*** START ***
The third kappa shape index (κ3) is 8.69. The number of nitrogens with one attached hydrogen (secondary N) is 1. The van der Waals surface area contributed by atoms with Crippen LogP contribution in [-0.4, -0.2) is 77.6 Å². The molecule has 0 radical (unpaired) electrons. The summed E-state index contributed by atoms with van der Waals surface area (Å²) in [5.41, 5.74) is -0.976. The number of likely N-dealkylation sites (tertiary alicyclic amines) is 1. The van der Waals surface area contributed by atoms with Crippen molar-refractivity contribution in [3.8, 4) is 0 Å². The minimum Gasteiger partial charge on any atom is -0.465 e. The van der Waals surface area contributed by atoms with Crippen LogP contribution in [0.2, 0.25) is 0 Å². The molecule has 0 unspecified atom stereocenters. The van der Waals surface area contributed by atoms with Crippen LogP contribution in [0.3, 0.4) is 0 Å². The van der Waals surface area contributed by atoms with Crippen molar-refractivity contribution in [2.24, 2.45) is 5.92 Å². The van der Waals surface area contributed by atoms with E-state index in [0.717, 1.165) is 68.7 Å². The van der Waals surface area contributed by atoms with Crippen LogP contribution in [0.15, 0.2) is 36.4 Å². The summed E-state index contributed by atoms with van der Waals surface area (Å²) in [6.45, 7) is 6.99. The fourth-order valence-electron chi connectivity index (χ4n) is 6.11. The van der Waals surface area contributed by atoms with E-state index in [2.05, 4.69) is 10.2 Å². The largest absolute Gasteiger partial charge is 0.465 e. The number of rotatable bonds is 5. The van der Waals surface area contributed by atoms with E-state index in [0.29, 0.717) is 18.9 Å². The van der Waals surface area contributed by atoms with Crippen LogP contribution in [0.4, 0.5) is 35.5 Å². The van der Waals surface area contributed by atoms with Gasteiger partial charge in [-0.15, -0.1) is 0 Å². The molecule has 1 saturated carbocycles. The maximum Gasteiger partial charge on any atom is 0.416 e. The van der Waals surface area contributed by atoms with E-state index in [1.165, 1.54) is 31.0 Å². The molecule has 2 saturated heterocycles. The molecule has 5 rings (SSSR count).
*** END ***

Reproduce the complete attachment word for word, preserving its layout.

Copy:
The third kappa shape index (κ3) is 8.69. The number of nitrogens with one attached hydrogen (secondary N) is 1. The van der Waals surface area contributed by atoms with Crippen LogP contribution in [-0.4, -0.2) is 77.6 Å². The molecule has 0 radical (unpaired) electrons. The summed E-state index contributed by atoms with van der Waals surface area (Å²) in [5.41, 5.74) is -0.976. The number of likely N-dealkylation sites (tertiary alicyclic amines) is 1. The van der Waals surface area contributed by atoms with Crippen molar-refractivity contribution in [3.8, 4) is 0 Å². The minimum Gasteiger partial charge on any atom is -0.465 e. The van der Waals surface area contributed by atoms with Crippen LogP contribution in [0.2, 0.25) is 0 Å². The molecule has 0 unspecified atom stereocenters. The van der Waals surface area contributed by atoms with Crippen LogP contribution in [0.3, 0.4) is 0 Å². The van der Waals surface area contributed by atoms with Crippen molar-refractivity contribution in [2.24, 2.45) is 5.92 Å². The van der Waals surface area contributed by atoms with E-state index in [0.717, 1.165) is 68.7 Å². The van der Waals surface area contributed by atoms with Crippen LogP contribution in [0.15, 0.2) is 36.4 Å². The summed E-state index contributed by atoms with van der Waals surface area (Å²) in [6.45, 7) is 6.99. The fourth-order valence-electron chi connectivity index (χ4n) is 6.11. The van der Waals surface area contributed by atoms with E-state index in [2.05, 4.69) is 10.2 Å². The largest absolute Gasteiger partial charge is 0.465 e. The number of rotatable bonds is 5. The van der Waals surface area contributed by atoms with E-state index in [0.29, 0.717) is 18.9 Å². The van der Waals surface area contributed by atoms with Crippen LogP contribution in [0.4, 0.5) is 35.5 Å². The van der Waals surface area contributed by atoms with Gasteiger partial charge in [-0.15, -0.1) is 0 Å². The molecule has 1 saturated carbocycles. The maximum Gasteiger partial charge on any atom is 0.416 e. The van der Waals surface area contributed by atoms with E-state index in [1.165, 1.54) is 31.0 Å². The molecule has 2 saturated heterocycles. The molecule has 5 rings (SSSR count).